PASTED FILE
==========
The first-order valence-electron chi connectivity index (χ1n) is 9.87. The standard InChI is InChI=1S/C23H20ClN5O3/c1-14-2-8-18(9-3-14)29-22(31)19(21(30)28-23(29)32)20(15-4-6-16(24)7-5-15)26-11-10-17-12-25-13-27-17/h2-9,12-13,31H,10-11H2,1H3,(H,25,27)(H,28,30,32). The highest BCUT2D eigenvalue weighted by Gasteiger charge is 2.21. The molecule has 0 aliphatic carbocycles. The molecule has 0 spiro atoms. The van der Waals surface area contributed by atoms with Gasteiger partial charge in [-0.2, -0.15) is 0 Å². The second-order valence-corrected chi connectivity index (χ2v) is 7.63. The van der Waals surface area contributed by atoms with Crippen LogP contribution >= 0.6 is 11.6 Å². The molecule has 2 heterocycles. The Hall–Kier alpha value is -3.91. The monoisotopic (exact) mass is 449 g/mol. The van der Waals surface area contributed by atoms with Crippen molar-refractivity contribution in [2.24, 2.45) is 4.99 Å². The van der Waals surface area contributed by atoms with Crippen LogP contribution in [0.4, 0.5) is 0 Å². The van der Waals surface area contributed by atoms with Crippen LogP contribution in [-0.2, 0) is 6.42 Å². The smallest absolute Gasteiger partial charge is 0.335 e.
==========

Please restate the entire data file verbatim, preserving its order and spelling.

The first-order valence-electron chi connectivity index (χ1n) is 9.87. The standard InChI is InChI=1S/C23H20ClN5O3/c1-14-2-8-18(9-3-14)29-22(31)19(21(30)28-23(29)32)20(15-4-6-16(24)7-5-15)26-11-10-17-12-25-13-27-17/h2-9,12-13,31H,10-11H2,1H3,(H,25,27)(H,28,30,32). The highest BCUT2D eigenvalue weighted by Gasteiger charge is 2.21. The molecule has 0 aliphatic carbocycles. The molecule has 0 spiro atoms. The van der Waals surface area contributed by atoms with Gasteiger partial charge in [-0.2, -0.15) is 0 Å². The second-order valence-corrected chi connectivity index (χ2v) is 7.63. The van der Waals surface area contributed by atoms with Crippen LogP contribution >= 0.6 is 11.6 Å². The molecule has 2 heterocycles. The Hall–Kier alpha value is -3.91. The monoisotopic (exact) mass is 449 g/mol. The van der Waals surface area contributed by atoms with Crippen molar-refractivity contribution in [2.24, 2.45) is 4.99 Å². The van der Waals surface area contributed by atoms with Crippen LogP contribution in [0.4, 0.5) is 0 Å². The van der Waals surface area contributed by atoms with Crippen LogP contribution in [-0.2, 0) is 6.42 Å². The smallest absolute Gasteiger partial charge is 0.335 e.